The House of Representatives repealed the CLASS Act on Wednesday night, although its future is far from clear.
The vote on H.R. 1173 was 267-159.
Many observers expect Republican efforts to repeal CLASS will die in the Senate, where there is likely not enough support to push through the Fiscal Responsibility and Retirement Security Act. The CLASS Act refers to the Community Living and Retirement Security Act, and was designed to be a long-term care insurance program.
One of the reasons Republicans are determined to officially repeal the already-shelved program is that they are concerned aging and disability activists will drag the law to the court system, experts said. According to the Congressional Research Service, the Affordable Care Act requires Health and Human Services Secretary Kathleen Sebelius to designate a plan for CLASS by Oct. 1, 2012. Failure to do so could force Sebelius to implement the law as it is. The Obama administration deemed the legislation fiscally unsustainable in October.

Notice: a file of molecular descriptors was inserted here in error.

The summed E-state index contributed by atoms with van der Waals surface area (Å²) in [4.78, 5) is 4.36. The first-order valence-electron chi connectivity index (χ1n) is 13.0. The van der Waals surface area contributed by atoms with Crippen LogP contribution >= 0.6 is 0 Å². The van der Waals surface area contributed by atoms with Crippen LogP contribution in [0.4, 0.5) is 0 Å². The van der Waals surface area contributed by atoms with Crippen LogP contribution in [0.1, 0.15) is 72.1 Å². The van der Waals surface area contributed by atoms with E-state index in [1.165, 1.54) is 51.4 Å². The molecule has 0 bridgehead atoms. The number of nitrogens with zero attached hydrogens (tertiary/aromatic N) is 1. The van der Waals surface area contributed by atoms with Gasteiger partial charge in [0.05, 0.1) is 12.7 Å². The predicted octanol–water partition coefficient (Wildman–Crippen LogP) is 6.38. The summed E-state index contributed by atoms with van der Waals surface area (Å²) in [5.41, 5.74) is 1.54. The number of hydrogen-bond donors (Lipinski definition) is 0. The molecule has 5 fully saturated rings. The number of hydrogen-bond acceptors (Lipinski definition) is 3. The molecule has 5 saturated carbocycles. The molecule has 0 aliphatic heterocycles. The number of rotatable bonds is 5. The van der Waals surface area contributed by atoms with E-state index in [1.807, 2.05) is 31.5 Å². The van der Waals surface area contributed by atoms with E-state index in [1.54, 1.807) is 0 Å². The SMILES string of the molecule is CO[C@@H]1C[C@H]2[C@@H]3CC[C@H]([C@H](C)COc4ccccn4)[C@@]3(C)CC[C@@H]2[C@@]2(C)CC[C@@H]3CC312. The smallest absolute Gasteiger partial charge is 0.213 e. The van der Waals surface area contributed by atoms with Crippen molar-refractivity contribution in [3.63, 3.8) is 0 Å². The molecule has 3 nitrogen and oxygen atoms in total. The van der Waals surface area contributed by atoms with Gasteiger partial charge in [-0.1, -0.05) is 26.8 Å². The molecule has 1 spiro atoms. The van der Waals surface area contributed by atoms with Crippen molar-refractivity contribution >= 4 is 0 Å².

But Connie Garner, Ph.D., the executive director of Advance CLASS, which advocates for the program, says that even if CLASS does not survive in its current form, the need for a long-term care benefit is not going to go away.
“We’re going to fight the repeal to keep the debate alive,” Garner told McKnight’s. “This forces an opportunity to find a solution. If not CLASS, then what?”
LeadingAge President and CEO Larry Minnix echoed Garner’s sentiments. He said that while he is disappointed with the House’s vote to repeal, his organization will redouble its efforts to prevent repeal efforts from going any further.
“We need to keep CLASS alive because we believe it can be made to work. It is the only alternative so far to Medicaid as the primary means of financing long-term services and supports,” Minnix said, in a statement to McKnight’s.